Mexico shares grim figures on disappeared citizens

Report shows over 85,000 people missing since 2006, with more than half reported since President Obrador took office

Jorge Antonio Rocha   | 09.04.2021
Mexico shares grim figures on disappeared citizens


Mexico said Thursday that the number of people who have disappeared in the country since the government launched its war on drugs in 2006 stands at 85,006.

The information was disclosed by Assistant Secretary for Human Rights Alejandro Encinas Rodriguez in a press conference at the National Palace.

The first official report of a missing person in Mexico dates back to 1964. From that year until April 7, 2021, a total of 217,193 people have been reported missing.

Since President Andres Manuel Lopez Obrador took office in December 2018, 44,174 people have been reported missing, around 56% of which have been located.

According to Encinas Rodriguez, only 10 of Mexico’s 32 states hold 76% of the cases, with major urban centers such as Nuevo León, Jalisco and the nation’s capital among those with the most.

Almost a third of those missing consist of women, accounting for nearly 25% of what has been reported. Encinas Rodriguez shared that a large majority of them consisted of minors, representing over 55% of the total.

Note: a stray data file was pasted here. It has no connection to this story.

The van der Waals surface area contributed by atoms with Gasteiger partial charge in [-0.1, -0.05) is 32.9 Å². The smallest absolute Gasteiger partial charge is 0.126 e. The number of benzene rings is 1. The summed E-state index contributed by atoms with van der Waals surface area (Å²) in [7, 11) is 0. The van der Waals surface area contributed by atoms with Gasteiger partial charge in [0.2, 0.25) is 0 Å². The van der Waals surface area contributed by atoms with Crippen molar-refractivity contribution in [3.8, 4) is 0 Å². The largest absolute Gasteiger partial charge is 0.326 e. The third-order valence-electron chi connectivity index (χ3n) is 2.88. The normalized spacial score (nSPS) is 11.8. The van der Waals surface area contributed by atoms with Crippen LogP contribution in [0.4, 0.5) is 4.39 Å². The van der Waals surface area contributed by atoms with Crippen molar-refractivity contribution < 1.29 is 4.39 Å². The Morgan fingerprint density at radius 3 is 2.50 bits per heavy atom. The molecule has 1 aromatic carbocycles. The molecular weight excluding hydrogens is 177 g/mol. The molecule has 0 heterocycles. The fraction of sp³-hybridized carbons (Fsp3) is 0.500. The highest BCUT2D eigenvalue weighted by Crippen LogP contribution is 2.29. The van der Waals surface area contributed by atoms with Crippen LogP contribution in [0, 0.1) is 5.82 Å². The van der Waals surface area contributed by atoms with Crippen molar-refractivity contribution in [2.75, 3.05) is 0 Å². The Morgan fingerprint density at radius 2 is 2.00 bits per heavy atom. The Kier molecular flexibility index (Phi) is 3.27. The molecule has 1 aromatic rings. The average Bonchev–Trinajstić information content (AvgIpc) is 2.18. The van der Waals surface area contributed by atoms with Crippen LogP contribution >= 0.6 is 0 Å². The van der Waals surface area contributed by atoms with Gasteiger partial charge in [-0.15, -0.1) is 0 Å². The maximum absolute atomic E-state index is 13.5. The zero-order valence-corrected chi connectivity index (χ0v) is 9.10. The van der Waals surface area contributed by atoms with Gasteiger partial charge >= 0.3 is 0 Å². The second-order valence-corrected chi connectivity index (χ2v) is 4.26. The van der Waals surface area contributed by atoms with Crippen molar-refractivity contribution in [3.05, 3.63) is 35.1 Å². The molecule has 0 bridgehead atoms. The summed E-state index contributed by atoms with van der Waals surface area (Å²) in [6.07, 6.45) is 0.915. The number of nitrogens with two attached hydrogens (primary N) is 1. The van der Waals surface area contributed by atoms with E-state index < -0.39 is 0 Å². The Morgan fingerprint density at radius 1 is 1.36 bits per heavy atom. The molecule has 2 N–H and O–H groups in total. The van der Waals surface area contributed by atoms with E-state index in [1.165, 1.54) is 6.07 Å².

The average age of the missing females ranges from 10 to 19 years old, with 62% of these cases limited to seven states.

"This is something that should concern us. We are doing specific work not only in terms of finding them alive but also attacking the phenomenon of human trafficking," he said, referring to the figures.

The peak in reports of missing persons occurred in 2019, with 9,211 registered cases. According to what was presented by the assistant secretary, a decrease occurred to 8,322 cases in 2020.

The number of reported disappearances declined by 22.5% in the April 2020 to March 2021 period compared with the April 2019 to March 2020 period.

In the first quarter of 2021, there were a record 1,438 reports of missing people.

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